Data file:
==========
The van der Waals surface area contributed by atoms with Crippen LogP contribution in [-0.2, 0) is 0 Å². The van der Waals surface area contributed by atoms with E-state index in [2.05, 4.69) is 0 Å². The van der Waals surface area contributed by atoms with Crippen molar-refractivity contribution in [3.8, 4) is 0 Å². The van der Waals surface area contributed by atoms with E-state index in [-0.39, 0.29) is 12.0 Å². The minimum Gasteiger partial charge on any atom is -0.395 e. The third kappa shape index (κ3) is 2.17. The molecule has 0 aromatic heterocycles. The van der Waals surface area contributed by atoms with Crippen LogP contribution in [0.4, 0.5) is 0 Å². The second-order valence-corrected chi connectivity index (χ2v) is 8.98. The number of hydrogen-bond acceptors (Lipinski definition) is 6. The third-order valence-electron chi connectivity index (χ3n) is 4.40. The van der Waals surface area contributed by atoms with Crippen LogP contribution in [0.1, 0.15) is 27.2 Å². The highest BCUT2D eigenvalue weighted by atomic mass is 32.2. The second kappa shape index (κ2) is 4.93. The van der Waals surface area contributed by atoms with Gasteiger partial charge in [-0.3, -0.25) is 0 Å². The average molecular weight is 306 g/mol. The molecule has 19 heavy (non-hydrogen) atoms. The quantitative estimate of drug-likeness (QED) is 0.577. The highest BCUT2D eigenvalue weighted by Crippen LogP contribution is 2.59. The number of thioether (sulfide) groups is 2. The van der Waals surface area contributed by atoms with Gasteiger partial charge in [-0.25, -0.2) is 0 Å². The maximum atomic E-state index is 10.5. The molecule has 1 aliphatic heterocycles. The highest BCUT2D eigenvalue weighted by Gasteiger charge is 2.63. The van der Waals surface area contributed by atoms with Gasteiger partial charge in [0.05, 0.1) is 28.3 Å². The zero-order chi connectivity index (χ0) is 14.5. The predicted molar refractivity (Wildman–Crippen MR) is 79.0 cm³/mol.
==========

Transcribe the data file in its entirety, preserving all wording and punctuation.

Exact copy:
The van der Waals surface area contributed by atoms with Crippen LogP contribution in [-0.2, 0) is 0 Å². The van der Waals surface area contributed by atoms with E-state index in [2.05, 4.69) is 0 Å². The van der Waals surface area contributed by atoms with Crippen molar-refractivity contribution in [3.8, 4) is 0 Å². The van der Waals surface area contributed by atoms with E-state index in [-0.39, 0.29) is 12.0 Å². The minimum Gasteiger partial charge on any atom is -0.395 e. The third kappa shape index (κ3) is 2.17. The molecule has 0 aromatic heterocycles. The van der Waals surface area contributed by atoms with Crippen LogP contribution in [0.4, 0.5) is 0 Å². The second-order valence-corrected chi connectivity index (χ2v) is 8.98. The number of hydrogen-bond acceptors (Lipinski definition) is 6. The third-order valence-electron chi connectivity index (χ3n) is 4.40. The van der Waals surface area contributed by atoms with Crippen LogP contribution in [0.1, 0.15) is 27.2 Å². The highest BCUT2D eigenvalue weighted by atomic mass is 32.2. The second kappa shape index (κ2) is 4.93. The van der Waals surface area contributed by atoms with Gasteiger partial charge in [-0.3, -0.25) is 0 Å². The average molecular weight is 306 g/mol. The molecule has 19 heavy (non-hydrogen) atoms. The quantitative estimate of drug-likeness (QED) is 0.577. The highest BCUT2D eigenvalue weighted by Crippen LogP contribution is 2.59. The number of thioether (sulfide) groups is 2. The van der Waals surface area contributed by atoms with Gasteiger partial charge in [-0.25, -0.2) is 0 Å². The maximum atomic E-state index is 10.5. The molecule has 1 aliphatic heterocycles. The highest BCUT2D eigenvalue weighted by Gasteiger charge is 2.63. The van der Waals surface area contributed by atoms with Gasteiger partial charge in [0.05, 0.1) is 28.3 Å². The zero-order chi connectivity index (χ0) is 14.5. The predicted molar refractivity (Wildman–Crippen MR) is 79.0 cm³/mol.